When U.S. employers hire H-1B workers, one key element of the process is determining what wages those workers will earn, and how those wages compare to the wages of U.S. workers performing similar jobs within normal commuting distance of the proposed work site. This wage calculation is at the heart of the employment-based immigration system Congress devised to protect U.S. workers from unfair competition, while refraining from micromanaging the hiring decisions of U.S. employers.

There is an ongoing public debate about whether the current system is adequately achieving the goals of both protecting U.S. workers and ensuring that U.S. employers have the workers they need to succeed and grow the American economy. Many within the Trump administration have expressed a belief—contrary to what substantial research demonstrates —that foreign workers are being hired to undercut wages that would otherwise be paid to U.S. workers to perform the same tasks. This faulty line of reasoning may be driving legislative proposals, including those that would require all employers who hire highly-skilled temporary immigrant workers on H-1B visas to pay the median or mean wage for the occupation, irrespective of the education or experience the employer requires. Yet, underlying these proposed policy changes is a complex system of wage determinations.  Wage determinations can be inaccurate because they are based on data that is not specific enough to reflect important differences among workers in occupation, education, and skill level. If the prevailing wage determination is not a fair approximation of wages that are actually paid in the marketplace, then the system breaks down and wage parity between immigrants and natives could be undermined.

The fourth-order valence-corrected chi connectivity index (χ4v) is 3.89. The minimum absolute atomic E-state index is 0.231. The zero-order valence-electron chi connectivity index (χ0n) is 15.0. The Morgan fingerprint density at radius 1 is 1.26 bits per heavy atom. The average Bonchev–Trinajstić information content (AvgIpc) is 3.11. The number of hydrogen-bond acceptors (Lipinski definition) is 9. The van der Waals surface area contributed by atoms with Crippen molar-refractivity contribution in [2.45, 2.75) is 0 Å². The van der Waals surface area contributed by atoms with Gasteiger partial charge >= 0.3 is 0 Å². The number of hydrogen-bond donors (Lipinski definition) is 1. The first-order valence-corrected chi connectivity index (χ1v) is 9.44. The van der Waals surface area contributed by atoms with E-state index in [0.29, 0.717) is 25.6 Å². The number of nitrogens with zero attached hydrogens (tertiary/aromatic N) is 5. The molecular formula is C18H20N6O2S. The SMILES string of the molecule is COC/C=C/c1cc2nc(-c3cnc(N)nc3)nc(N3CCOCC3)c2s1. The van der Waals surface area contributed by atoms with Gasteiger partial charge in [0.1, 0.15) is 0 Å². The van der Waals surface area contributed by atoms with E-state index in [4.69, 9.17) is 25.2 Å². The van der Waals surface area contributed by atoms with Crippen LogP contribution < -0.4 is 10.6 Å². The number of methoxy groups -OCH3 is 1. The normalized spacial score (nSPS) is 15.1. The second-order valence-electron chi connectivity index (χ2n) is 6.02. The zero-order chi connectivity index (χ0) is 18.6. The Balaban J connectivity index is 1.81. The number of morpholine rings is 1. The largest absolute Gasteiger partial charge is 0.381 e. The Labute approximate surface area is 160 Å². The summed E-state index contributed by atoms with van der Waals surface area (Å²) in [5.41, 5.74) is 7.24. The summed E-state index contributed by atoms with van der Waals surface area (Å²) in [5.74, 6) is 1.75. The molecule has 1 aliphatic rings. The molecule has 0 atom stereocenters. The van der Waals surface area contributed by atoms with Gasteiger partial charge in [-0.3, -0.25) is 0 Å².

Knowing that an employer petitioning for an H-1B or immigrant worker was offering the same wages to both foreign high-skilled workers and comparable U.S. workers would mean that U.S. employers were choosing to hire foreign professionals because of their skill sets and availability to fill gaps in the workforce. Unfortunately, there is no government survey that collects the necessary data on wages within occupations, much less a survey that compiles data to calculate wage levels based on experience, education, or level of supervision. Thus, prevailing wages are calculated based on insufficient data and therefore may be contributing to confusion and frustrations on all sides of the debate about whether the employment based immigration system is working well.

Understanding how the government calculates prevailing wages is important, particularly as Congress and the administration discuss potential changes to the employment-based immigration system. Failing to appreciate the defects in the current prevailing wage determination system could render future reforms ineffectual.  Improving the quality of the data that is used to calculate prevailing wages could be a key component of developing effective high-skilled immigration reform efforts.